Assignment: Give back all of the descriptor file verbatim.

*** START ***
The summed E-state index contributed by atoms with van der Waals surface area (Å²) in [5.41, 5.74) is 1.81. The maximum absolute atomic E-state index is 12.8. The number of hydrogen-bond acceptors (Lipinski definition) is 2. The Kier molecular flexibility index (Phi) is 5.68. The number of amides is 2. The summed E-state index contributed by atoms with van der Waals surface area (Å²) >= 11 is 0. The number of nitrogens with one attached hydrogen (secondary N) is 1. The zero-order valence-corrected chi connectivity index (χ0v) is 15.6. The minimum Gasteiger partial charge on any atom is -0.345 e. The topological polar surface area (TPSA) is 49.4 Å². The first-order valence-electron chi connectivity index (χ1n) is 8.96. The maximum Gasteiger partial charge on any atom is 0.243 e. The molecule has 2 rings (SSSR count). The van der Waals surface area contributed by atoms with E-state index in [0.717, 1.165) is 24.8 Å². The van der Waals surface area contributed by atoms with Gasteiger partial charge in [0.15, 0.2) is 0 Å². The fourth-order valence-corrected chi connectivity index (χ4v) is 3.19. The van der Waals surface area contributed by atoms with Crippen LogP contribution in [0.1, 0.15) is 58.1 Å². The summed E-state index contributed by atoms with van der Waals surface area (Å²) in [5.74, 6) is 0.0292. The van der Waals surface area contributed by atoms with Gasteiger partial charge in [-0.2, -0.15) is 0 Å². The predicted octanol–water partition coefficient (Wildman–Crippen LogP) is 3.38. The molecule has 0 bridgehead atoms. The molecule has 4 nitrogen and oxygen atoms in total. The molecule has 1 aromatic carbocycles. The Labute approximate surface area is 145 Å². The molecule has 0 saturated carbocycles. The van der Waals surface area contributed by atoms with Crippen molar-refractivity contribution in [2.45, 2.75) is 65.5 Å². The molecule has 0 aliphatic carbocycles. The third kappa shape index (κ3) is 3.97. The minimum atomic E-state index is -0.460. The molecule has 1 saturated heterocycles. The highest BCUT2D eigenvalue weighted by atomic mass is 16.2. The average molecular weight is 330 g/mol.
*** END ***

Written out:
The summed E-state index contributed by atoms with van der Waals surface area (Å²) in [5.41, 5.74) is 1.81. The maximum absolute atomic E-state index is 12.8. The number of hydrogen-bond acceptors (Lipinski definition) is 2. The Kier molecular flexibility index (Phi) is 5.68. The number of amides is 2. The summed E-state index contributed by atoms with van der Waals surface area (Å²) >= 11 is 0. The number of nitrogens with one attached hydrogen (secondary N) is 1. The zero-order valence-corrected chi connectivity index (χ0v) is 15.6. The minimum Gasteiger partial charge on any atom is -0.345 e. The topological polar surface area (TPSA) is 49.4 Å². The first-order valence-electron chi connectivity index (χ1n) is 8.96. The maximum Gasteiger partial charge on any atom is 0.243 e. The molecule has 2 rings (SSSR count). The van der Waals surface area contributed by atoms with E-state index in [0.717, 1.165) is 24.8 Å². The van der Waals surface area contributed by atoms with Gasteiger partial charge in [0.15, 0.2) is 0 Å². The fourth-order valence-corrected chi connectivity index (χ4v) is 3.19. The van der Waals surface area contributed by atoms with Crippen LogP contribution in [0.1, 0.15) is 58.1 Å². The summed E-state index contributed by atoms with van der Waals surface area (Å²) in [5.74, 6) is 0.0292. The van der Waals surface area contributed by atoms with Gasteiger partial charge in [-0.2, -0.15) is 0 Å². The predicted octanol–water partition coefficient (Wildman–Crippen LogP) is 3.38. The molecule has 0 bridgehead atoms. The molecule has 4 nitrogen and oxygen atoms in total. The molecule has 1 aromatic carbocycles. The Labute approximate surface area is 145 Å². The molecule has 0 saturated carbocycles. The van der Waals surface area contributed by atoms with Crippen molar-refractivity contribution in [2.45, 2.75) is 65.5 Å². The molecule has 0 aliphatic carbocycles. The third kappa shape index (κ3) is 3.97. The minimum atomic E-state index is -0.460. The molecule has 1 saturated heterocycles. The highest BCUT2D eigenvalue weighted by atomic mass is 16.2. The average molecular weight is 330 g/mol.